Blame the “yogh”, a letter in old English and Scots which has no exact equivalent today. Pronounced “yog”, it used to be written a bit like the old copperplate-style “z” with a tail, which helps explain the discrepancy between the spelling of Menzies and the pronunciation. The rise of printing in the 16th Century coincided with the decline of the yogh, and so it tended to be rendered in print as a “z”, and pronounced as such. But there’s more to saying Menzies than simply transposing the “z” for a “g” when speaking the name. “You’ve got the upper ‘y’ sound from the back of the mouth and the ‘n’ sound going to meet it,” says Chris Robinson, director of the Scottish Language Dictionaries. “There’s a sort of assimilation of the two sounds.” According to the BBC Pronunciation Unit, the name can be phonetically transcribed as “MING-iss”. “It rhymes with ‘sing’ but without the hard ‘g’,” says BBC pronunciation linguist Catherine Sangster. “Think of the difference between ‘finger’ and ‘singer’. In Menzies, you want the ‘n’ to immediately form into the soft ‘ng’ from singer.” The yogh takes a softer “y” sound in the word capercaillie, the name of a large grouse, which the Oxford English Dictionary spells “capercailye” or “capercailzie”. The same goes for the Scottish surname Dalziel, pronounced Dee-ELL. The yogh owes its origin to the Irish scribes who arrived in Saxon Britain in the 8th Century and began teaching the Anglo Saxons to write – before this, old English was written in runes, says Ms Robinson. It fell out of favour with the Normans, whose scribes disliked non-Latin characters and replaced it with a “y” or “g” sound, and in the middle of words with “gh”. But the Scottish retained the yogh in personal and place names, albeit mutating into a “z” to please the typesetters of the day. The surname “MacKenzie” now almost universally takes the “zee” sound although it would have originally been pronounced “MacKenyie”. Often pronunciation can be an indicator of class and status, or geography. But in the case of Menzies it’s purely arbitrary, says Ms Robinson, who advises to always check.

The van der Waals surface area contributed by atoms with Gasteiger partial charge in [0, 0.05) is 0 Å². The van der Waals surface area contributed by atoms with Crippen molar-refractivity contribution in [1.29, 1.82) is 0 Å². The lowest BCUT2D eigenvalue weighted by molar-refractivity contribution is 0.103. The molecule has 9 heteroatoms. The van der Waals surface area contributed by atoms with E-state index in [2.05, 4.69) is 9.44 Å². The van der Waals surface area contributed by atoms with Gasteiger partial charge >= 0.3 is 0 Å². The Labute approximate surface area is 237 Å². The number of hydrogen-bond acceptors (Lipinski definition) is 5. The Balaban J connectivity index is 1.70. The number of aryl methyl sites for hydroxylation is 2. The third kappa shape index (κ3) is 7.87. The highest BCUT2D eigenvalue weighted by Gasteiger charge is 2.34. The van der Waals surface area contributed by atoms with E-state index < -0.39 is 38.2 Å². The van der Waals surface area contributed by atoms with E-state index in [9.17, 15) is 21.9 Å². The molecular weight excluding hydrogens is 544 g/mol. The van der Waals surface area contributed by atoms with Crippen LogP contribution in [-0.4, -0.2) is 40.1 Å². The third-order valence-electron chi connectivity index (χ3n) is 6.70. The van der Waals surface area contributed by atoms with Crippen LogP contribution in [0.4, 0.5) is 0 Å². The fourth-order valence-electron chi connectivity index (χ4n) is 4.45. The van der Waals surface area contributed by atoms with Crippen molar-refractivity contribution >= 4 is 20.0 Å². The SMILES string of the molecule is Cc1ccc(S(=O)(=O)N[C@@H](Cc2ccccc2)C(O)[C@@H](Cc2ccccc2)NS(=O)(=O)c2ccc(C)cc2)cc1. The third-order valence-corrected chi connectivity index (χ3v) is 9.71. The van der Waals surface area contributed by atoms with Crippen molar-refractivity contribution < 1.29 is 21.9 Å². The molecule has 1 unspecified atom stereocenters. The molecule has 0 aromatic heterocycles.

A lively young damsel named Menzies
    Inquired: “Do you know what this thenzies?”
    Her aunt, with a gasp,
    Replied: “It’s a wasp,
    And you’re holding the end where the stenzies.”

  17. From Dorothy Sayers:
    A medical student at Caius
    Just passed his exams with a squaius
    Then dissected at St Bartholemew’s
    Inward St Partholemew’s, such as St Hartholemews,
    To discover the cause of disaius.

  18. Crown, A. J.P. says:

    Don’t you think that one is sooo provincial, it needs explaining?
    Caius is a Cambridge college, pronounced like keys, and St Bartholemew’s is a well-known London teaching hospital that’s always just called Barts.

  19. “Caius” is one of the easier ones, since “knaius” and “plaius” are so obvious.